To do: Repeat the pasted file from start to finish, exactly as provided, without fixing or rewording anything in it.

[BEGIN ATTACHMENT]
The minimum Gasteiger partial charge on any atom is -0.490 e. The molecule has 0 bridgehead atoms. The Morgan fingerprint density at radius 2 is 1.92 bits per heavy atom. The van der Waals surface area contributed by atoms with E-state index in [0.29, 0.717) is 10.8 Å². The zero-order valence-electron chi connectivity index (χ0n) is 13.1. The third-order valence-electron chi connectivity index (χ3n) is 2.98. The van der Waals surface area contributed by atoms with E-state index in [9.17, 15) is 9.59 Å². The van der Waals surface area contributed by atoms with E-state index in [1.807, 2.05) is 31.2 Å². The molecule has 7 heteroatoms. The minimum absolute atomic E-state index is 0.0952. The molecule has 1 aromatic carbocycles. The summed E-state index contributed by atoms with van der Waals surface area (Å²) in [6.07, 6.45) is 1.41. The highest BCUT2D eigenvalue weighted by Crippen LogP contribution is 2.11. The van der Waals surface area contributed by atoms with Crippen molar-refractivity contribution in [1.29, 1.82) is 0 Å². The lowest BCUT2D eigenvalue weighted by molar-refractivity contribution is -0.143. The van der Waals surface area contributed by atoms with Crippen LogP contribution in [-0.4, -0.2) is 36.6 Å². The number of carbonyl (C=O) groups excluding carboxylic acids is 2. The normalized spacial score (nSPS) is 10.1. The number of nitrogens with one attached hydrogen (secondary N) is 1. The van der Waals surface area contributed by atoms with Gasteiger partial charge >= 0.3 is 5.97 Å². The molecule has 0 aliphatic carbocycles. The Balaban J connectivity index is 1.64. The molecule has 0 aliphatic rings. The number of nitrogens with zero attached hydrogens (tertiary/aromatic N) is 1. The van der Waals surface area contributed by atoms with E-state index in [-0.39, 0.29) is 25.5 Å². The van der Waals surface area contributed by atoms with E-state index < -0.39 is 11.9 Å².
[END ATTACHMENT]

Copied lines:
The minimum Gasteiger partial charge on any atom is -0.490 e. The molecule has 0 bridgehead atoms. The Morgan fingerprint density at radius 2 is 1.92 bits per heavy atom. The van der Waals surface area contributed by atoms with E-state index in [0.29, 0.717) is 10.8 Å². The zero-order valence-electron chi connectivity index (χ0n) is 13.1. The third-order valence-electron chi connectivity index (χ3n) is 2.98. The van der Waals surface area contributed by atoms with E-state index in [9.17, 15) is 9.59 Å². The van der Waals surface area contributed by atoms with E-state index in [1.807, 2.05) is 31.2 Å². The molecule has 7 heteroatoms. The minimum absolute atomic E-state index is 0.0952. The molecule has 1 aromatic carbocycles. The summed E-state index contributed by atoms with van der Waals surface area (Å²) in [6.07, 6.45) is 1.41. The highest BCUT2D eigenvalue weighted by Crippen LogP contribution is 2.11. The van der Waals surface area contributed by atoms with Crippen molar-refractivity contribution in [1.29, 1.82) is 0 Å². The lowest BCUT2D eigenvalue weighted by molar-refractivity contribution is -0.143. The van der Waals surface area contributed by atoms with Crippen LogP contribution in [-0.4, -0.2) is 36.6 Å². The number of carbonyl (C=O) groups excluding carboxylic acids is 2. The normalized spacial score (nSPS) is 10.1. The number of nitrogens with one attached hydrogen (secondary N) is 1. The van der Waals surface area contributed by atoms with Gasteiger partial charge >= 0.3 is 5.97 Å². The molecule has 0 aliphatic carbocycles. The Balaban J connectivity index is 1.64. The molecule has 0 aliphatic rings. The number of nitrogens with zero attached hydrogens (tertiary/aromatic N) is 1. The van der Waals surface area contributed by atoms with E-state index in [-0.39, 0.29) is 25.5 Å². The van der Waals surface area contributed by atoms with E-state index < -0.39 is 11.9 Å².